Last year was undoubtedly grand after about a decade with some of cinema’s grand masters in the Festival’s official lineup. The 12-day extravaganza kicked off with a sweet feel-good movie,Up, astutely animated in 3D. This was the first time in the history of Cannes that an animated work opened the Festival.
Admittedly this year’s opener, Ridley Scott’s period drama, Robin Hood, was no comparison. With its almost non-existent script, it was all sound and little substance.
Let us run through last year’s highs: Michael Haneke’s Palm d’Or winner, The White Ribbon about an evil little village that contained the seeds of World War II, Jacques Audiard’s riveting prison piece, A Prophet, Quentin Tarantino’s brilliantly narrated Nazi story, Inglorious Basterds and Lars Von Trier’s sheer shocker, Antichrist made 2009 a glorious year for the Festival on the Riviera.
But, in all fairness to the Festival, I must say that apart from a rather disappointing start, this year has its basket of promises. We do have Mike Leigh with Another Year, Ken Loach with Route Irish (both British), Takeshi Kitano with Outrage (Japan, and back with the gangster genre), Abbas Kiarostami with Certified Copy (Iran), Alejandro Gonzalez Inarritu with Biutiful (Mexico) and Doug Liman with Fair Game (USA).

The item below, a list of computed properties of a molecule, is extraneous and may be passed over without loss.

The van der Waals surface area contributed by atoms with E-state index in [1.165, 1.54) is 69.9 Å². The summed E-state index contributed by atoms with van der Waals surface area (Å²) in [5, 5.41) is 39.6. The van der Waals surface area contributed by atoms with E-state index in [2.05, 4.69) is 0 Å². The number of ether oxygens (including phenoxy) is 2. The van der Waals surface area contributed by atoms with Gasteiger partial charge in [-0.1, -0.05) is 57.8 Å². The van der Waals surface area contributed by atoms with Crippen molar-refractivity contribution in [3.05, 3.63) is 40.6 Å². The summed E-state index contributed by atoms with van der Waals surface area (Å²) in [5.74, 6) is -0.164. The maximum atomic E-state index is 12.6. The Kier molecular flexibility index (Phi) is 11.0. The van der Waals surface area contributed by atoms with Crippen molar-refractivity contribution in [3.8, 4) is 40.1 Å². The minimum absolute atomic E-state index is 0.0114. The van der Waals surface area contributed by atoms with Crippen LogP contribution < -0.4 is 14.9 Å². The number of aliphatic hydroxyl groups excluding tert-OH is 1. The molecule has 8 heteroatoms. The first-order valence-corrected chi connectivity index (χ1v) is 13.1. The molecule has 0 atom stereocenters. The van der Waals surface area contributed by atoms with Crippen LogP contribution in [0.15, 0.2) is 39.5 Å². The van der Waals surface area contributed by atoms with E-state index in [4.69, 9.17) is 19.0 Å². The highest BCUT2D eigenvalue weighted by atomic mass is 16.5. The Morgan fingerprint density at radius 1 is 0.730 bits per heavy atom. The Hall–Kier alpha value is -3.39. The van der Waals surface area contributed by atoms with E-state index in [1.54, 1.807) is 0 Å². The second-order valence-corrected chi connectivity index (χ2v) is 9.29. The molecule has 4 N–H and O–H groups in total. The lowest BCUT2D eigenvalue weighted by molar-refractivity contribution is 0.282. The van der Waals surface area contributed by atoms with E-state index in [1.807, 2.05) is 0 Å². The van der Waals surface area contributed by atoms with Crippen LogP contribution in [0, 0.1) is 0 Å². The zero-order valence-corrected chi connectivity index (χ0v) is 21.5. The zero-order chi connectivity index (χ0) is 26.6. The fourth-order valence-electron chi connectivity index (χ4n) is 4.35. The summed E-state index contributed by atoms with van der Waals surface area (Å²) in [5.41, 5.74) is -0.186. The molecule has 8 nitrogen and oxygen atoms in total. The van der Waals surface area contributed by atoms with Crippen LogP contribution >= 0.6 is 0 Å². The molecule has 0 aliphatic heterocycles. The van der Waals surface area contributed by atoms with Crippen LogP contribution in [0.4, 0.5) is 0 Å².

And for India, it is indeed a lovely year with Vikramaditya Motwane’s Udaan playing in the Festival’s second most significant and sought-after section, A Certain Regard. An Indian movie screens at Cannes after seven years, and should we call it the rediscovery of the nation of a billion-plus people and 1200-odd films annually.
Finally, with the glamour element at Cannes not quite its usual peak this summer, I and many others are glad that the Festival has – probably – realised the importance of getting the world’s most premier cinema event on an artistic high.